Thursday, December 1, 2011

Literary Bite: All the King's Men

I can't say that I loved All the King's Men by Robert Penn Warren, but I can see why it's considered an American political classic. The 1946 NYT review said, "Warren's "All the King's Men" is magnificently vital reading, a book so charged with dramatic tension it almost crackles with blue sparks, a book so drenched with fierce emotion, narrative pace and poetic imagery that its stature as a "readin' book," as some of its characters would call it, dwarfs that of most current publications."  

I do agree with that part...the part I can't get on board with is the statement, "Here, my lords and ladies, is no book to curl up with in a hammock, but a book to read until 3 o'clock in the morning, a book to read on trains and subways, while waiting for street cars and appointments, while riding elevators or elephants."

My problem with this book is that I had a hard time getting into it. I found myself daydreaming while reading All The King's Men...part of this could be that I've been distracted with many things recently...but part could be that there are boring segments that are totally skimmable.But I kept reading to though the end for two reasons: 1) it's a book club assignment and as a matter of pride I finish all book club books, and 2) The parts that were good were really good. Especially towards the end.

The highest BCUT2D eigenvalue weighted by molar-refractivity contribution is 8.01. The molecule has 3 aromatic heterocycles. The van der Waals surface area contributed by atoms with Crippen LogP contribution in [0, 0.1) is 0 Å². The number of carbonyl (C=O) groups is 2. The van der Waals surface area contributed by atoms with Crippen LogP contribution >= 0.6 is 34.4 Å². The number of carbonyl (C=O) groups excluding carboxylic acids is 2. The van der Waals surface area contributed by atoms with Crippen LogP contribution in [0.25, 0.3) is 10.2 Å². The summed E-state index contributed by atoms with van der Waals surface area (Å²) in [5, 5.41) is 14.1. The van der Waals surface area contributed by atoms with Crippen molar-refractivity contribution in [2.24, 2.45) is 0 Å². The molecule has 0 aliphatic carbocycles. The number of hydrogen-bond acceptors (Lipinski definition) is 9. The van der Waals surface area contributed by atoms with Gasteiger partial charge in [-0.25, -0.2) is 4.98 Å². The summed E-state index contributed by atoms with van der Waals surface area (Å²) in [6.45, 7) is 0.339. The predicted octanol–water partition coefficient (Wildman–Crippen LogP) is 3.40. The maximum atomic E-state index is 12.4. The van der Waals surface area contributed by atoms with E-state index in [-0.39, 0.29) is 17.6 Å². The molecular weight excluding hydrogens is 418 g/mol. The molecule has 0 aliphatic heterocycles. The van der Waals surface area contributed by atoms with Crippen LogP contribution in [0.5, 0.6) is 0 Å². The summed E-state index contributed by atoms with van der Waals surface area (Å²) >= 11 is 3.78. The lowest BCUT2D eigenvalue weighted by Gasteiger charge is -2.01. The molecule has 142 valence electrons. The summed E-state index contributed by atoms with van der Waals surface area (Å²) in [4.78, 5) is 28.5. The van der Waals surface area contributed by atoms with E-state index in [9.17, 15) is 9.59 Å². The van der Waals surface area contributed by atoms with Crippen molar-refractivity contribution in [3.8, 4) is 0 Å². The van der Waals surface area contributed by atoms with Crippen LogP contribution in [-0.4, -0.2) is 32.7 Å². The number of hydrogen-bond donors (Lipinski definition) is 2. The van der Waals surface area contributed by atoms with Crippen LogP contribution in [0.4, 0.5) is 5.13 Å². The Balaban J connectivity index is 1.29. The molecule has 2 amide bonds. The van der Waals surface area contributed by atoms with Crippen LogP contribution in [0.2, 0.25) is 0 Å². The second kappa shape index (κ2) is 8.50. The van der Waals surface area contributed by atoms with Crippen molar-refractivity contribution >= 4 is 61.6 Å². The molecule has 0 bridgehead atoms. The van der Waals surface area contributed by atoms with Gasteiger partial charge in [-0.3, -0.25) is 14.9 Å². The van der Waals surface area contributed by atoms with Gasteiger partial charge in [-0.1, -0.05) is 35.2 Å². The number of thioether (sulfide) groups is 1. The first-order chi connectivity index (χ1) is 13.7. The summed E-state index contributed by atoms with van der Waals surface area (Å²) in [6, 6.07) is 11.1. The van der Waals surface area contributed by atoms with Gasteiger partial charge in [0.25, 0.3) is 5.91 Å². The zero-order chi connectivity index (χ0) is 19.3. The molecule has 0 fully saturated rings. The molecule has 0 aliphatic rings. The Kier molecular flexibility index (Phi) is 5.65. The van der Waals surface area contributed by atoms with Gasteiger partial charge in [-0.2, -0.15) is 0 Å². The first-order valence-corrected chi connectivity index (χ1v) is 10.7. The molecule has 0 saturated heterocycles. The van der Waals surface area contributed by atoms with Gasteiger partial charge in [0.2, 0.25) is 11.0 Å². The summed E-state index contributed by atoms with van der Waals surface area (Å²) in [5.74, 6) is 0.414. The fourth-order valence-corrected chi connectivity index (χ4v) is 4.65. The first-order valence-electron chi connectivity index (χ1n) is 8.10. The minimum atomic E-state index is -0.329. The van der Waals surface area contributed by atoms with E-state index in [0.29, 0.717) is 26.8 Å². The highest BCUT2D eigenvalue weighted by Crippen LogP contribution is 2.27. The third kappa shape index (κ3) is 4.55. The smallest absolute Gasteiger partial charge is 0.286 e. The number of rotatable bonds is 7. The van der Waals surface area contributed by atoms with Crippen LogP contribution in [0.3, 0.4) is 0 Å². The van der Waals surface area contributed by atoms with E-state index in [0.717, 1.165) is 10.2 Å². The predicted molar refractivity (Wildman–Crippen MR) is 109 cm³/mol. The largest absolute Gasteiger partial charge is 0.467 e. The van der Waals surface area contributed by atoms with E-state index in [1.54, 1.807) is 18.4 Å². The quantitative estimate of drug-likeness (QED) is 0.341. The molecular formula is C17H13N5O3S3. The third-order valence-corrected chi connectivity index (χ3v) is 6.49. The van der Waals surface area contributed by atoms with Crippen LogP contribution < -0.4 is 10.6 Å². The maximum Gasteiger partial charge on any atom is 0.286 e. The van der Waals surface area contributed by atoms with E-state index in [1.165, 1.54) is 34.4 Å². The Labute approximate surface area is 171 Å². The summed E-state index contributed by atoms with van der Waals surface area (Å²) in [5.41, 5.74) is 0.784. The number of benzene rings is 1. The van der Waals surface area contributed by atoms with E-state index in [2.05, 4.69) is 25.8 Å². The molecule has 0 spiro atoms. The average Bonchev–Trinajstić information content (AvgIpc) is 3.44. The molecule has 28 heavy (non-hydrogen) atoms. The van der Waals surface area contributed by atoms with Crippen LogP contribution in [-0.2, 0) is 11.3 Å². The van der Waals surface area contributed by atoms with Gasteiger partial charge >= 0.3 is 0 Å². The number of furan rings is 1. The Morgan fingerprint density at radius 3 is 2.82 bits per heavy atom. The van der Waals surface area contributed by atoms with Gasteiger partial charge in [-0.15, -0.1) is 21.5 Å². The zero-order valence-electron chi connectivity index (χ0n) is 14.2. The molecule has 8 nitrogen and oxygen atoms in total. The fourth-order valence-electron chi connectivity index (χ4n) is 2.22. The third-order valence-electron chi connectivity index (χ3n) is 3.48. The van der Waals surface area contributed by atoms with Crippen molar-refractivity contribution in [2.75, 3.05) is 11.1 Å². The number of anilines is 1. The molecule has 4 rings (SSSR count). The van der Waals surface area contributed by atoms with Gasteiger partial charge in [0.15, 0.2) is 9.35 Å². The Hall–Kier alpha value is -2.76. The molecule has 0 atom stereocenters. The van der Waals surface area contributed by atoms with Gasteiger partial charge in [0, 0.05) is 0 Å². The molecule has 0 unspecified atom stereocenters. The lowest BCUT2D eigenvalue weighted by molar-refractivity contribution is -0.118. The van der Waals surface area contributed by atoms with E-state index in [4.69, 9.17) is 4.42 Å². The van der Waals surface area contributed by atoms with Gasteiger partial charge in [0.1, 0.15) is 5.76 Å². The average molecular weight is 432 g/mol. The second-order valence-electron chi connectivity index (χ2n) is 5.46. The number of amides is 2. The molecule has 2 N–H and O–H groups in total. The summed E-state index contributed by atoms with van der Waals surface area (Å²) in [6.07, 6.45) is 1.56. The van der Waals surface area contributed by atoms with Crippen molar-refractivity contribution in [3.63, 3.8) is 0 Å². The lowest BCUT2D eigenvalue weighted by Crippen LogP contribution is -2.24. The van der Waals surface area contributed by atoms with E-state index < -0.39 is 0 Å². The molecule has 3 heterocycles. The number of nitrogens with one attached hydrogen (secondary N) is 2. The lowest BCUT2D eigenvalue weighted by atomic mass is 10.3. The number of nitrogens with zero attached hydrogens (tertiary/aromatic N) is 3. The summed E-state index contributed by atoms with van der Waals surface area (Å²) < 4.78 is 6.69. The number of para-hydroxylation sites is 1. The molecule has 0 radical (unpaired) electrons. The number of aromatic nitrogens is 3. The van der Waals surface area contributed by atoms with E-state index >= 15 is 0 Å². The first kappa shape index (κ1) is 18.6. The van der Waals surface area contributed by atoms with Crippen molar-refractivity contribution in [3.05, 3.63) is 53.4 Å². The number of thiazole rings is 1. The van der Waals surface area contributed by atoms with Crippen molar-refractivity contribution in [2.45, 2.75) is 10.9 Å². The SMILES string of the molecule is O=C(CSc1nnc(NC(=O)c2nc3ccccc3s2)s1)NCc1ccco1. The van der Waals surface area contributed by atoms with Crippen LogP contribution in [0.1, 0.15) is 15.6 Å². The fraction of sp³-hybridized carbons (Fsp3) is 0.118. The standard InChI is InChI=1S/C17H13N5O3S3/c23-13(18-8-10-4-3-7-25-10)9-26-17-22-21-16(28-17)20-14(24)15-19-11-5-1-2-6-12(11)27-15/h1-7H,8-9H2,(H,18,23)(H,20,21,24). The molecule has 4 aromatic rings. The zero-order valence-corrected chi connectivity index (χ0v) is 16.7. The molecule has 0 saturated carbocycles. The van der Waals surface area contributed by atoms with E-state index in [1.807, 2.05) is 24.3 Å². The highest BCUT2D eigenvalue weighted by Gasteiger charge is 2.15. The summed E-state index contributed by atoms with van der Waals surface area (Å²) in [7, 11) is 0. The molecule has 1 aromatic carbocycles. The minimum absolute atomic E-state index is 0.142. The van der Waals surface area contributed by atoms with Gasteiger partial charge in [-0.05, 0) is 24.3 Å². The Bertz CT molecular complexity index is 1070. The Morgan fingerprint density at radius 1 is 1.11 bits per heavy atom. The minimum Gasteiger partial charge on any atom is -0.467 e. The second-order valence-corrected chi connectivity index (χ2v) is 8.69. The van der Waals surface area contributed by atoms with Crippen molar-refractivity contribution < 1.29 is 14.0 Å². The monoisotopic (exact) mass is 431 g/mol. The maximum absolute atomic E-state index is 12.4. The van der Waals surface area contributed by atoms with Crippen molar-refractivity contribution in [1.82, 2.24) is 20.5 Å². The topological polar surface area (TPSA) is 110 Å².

All the King's Men is the story of the rise and fall Willie Stark, of a political titan in the Deep South during the 1930s. "The Boss" rises from poverty to become a corrupt politician and presents the classic questions, does power always corrupt? And do good intentions justify questionable means? The book is about Willie Stark, but really it's the story of Jack Burden, Willie's right-hand man. Jack uses his historian skills to dig up dirt on the boss's enemies, but in the course of doing so uncovers uncomfortable secrets about his own life. At its core, the novel is much more philosophical than political.

I'm glad I read All the King's Men - it ended well, and as I said, I got into the story by the end. So this isn't an un-recommendation, just not a shining endorsement. Proceed at your own risk.